Issue 1 - Adapting

A must-have skill in every indie filmmaker's arsenal.

Issue #1 - ADAPTING

“One must be able to adapt, or one will fall to the frustrated inflexibility that will likely come to define one’s artistic exploits and expressions.” ~ Notastotle (Aristotle’s younger, less accomplished brother)

Don’t Flex, Be Flexible

It tends to be that ego will act to keep us grounded in our decisions, and prevent us from allowing an air of flexibility to rule over our days.

We “know”, so we don’t need to go any further or compromise.

In indie film (especially the no-to-low budget game), this does not tend to serve your project or its people well.

For me, and for my prolific producing nature, adapting has been beyond key from the jump. I had to adapt my writing style to pen producable shorts with the limitations I knew I had before me.

From a budgetary perspective, I had to adjust my imagination. To scale from penning scripts that were beyond my means, to telling simpler tales that could be crafted in compact, low-to-no budget style.

Conversely, being adaptable works wonders for the collaborative and creative energy on sets and in both pre and post production cycles too. But it goes beyond even that.

Being adaptable allows for:

  • richer/deeper collaborations with cast and crew

  • adjusting story and character to fit development as arced by your actors

  • adapting story and action to fit circumstances of the shoot

  • moving projects around to fit schedules of cast and crew

  • allowing the story to perhaps find a new voice within the moments of filming

David Lynch is famous for allowing his story to be shaped in the moment that it is filmed. An often overlooked approach that allows a freedom for what is on the page to be used more as guide than a blueprint.


For our upcoming production, E is for Expiation, I had to do something I’ve never done before. Adapt someone else’s story into a screenplay.

This was different, and I assumed it would be difficult. Perhaps with a longer story to adapt, it would have been. But I found the process exceedingly enjoyable.

Every script/story can be something of a puzzle. But this process was such fun, because it was as if the puzzle was put together, and I was allowed to rework and rearrange it to make a completely new picture with its pieces!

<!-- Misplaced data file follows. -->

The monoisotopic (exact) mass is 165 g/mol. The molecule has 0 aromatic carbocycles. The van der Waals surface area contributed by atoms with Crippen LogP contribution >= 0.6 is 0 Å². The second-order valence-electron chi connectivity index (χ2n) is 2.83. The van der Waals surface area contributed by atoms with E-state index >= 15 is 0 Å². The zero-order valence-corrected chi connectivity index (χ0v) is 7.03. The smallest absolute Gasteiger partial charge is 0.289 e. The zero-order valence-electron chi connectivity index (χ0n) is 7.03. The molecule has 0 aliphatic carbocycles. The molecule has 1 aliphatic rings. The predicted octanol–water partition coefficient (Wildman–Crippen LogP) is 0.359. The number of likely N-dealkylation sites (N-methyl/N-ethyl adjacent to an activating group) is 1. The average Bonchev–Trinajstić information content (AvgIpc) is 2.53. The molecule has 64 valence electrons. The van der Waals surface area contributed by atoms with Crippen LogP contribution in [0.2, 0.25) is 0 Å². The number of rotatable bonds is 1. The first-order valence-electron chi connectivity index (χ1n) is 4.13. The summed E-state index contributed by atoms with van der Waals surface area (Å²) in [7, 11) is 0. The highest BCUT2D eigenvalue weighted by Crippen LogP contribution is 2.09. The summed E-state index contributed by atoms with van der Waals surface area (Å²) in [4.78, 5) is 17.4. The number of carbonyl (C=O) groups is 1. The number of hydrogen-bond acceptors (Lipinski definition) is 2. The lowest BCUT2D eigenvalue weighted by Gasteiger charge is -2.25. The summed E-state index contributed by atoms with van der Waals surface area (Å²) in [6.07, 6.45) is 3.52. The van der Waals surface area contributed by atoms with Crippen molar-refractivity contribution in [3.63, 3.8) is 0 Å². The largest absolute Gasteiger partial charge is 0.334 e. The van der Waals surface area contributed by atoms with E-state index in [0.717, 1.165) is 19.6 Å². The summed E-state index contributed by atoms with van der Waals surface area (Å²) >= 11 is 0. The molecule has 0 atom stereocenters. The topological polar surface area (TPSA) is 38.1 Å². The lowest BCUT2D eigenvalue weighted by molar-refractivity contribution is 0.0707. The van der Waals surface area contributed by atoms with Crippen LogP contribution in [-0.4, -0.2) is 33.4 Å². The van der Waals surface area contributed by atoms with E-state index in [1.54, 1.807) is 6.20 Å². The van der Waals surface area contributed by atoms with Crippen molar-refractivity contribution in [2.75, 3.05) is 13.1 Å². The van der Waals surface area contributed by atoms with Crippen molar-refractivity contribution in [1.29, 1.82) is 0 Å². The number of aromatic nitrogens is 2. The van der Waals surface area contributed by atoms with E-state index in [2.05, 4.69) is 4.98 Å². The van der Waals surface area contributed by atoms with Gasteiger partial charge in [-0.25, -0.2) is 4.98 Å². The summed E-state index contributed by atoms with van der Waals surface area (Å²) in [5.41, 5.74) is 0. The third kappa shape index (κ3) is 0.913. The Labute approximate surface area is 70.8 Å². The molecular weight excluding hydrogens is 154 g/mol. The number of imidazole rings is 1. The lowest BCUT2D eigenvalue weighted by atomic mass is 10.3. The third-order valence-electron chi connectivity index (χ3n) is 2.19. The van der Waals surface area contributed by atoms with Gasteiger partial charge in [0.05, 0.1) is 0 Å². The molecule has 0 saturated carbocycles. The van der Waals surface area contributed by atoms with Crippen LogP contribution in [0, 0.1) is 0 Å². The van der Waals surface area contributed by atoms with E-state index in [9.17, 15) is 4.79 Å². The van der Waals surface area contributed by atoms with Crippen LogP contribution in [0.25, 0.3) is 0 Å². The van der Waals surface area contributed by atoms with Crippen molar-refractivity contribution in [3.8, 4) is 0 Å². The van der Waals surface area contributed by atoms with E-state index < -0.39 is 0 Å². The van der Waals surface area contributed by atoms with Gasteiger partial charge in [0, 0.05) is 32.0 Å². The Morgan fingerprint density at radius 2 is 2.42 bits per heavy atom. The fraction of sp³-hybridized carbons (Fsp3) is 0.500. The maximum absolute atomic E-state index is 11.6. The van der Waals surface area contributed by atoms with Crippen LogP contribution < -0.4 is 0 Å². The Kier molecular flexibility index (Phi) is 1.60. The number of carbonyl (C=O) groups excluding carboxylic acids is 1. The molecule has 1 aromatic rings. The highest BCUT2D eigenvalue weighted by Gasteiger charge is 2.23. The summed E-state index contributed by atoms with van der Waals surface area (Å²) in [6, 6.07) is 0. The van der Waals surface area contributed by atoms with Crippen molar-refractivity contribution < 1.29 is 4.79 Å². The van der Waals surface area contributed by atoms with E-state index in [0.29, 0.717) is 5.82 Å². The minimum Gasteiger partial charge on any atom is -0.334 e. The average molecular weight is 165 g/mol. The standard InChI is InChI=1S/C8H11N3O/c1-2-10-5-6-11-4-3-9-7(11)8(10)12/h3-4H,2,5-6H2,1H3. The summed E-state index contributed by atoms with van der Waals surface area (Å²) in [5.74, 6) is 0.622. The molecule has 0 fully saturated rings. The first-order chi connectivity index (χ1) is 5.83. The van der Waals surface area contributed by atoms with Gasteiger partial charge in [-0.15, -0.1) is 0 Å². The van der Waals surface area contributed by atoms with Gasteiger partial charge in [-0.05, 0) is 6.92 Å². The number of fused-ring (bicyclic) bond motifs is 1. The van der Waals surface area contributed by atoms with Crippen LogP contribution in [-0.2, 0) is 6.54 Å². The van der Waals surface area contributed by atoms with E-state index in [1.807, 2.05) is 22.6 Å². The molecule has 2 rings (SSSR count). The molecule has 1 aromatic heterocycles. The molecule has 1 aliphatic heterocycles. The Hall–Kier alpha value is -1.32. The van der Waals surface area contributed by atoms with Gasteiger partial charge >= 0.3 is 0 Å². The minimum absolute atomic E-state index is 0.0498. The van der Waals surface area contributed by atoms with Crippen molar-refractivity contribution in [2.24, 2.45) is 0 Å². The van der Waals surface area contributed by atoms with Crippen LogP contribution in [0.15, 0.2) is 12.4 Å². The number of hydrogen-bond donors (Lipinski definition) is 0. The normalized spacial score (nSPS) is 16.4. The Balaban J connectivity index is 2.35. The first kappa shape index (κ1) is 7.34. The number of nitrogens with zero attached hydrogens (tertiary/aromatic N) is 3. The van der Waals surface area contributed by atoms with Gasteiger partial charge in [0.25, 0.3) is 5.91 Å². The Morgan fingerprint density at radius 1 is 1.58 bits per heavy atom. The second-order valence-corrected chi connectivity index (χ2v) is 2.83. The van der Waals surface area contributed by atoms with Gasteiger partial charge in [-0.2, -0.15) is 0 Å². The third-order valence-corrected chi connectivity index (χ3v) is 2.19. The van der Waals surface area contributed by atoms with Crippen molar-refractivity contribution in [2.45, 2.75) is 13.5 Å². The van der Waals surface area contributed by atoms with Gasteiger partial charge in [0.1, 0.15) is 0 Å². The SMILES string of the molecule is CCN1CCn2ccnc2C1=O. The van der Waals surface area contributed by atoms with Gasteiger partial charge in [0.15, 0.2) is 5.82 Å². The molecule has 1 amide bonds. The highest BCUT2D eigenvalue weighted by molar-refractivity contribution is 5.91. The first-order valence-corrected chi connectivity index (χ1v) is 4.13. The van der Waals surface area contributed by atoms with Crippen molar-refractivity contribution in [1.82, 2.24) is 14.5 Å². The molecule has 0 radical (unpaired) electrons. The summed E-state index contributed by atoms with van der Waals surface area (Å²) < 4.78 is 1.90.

A Blending of Voices

Having not had the pleasure of truly writing with someone, being that I typically scribe away alone in my domicile and comfort zone, far from the stresses and messes of the outside world, this was a new way of finding the story’s way.

Because, for the sake of the book, “Everything’s Eventual,” Stephen King had the story Luckey Quarter all mapped and laid out. It was done. But to translate that to a story to be told visually, meant that layout may not be the best way to go.

So you get to create your own map, blending your own voice with that of the original storyteller’s.

Bang Upon the Drum

Every story has its beats, and rhythms. And while you are now composing those notes and flows, it becomes an interesting challenge to maintain those original beats and rhythms as you bang upon the drum.

You get to inflect the story with your own percussive poignancy and exciting (perhaps even unexpected) strikes. So that also added to the game.

Putting the (m)E in the Expiation

Having been a lifelong fan of Stephen King, getting this chance to adapt one of his stories was more than a dream. It was everything.

Taking a modest ten page short story penned by someone so prolific and prodigious as the King of Horror, and getting to put my own spin and bits of myself into it, means I’ve achieved something I once could only dream of.

Taking Luckey Quarter all the way to E is for Expiation has been the crowning achievement of my creative career. I feel so blessed and lucky to have this opportunity.

You can find some stills pulled from the Crowdfunding Campaign video shoot on our FB page.

BTS photo of Rob from the crowdfunding video shoot photo credit: Ian Brander

That’s a Wrap on Newsletter #1

Thanks for joining me on this new journey for Whatsabudget!

Angie has been telling me for a while now that I needed to do this for the brand, and so this is me adapting. Appreciate you adapting with me.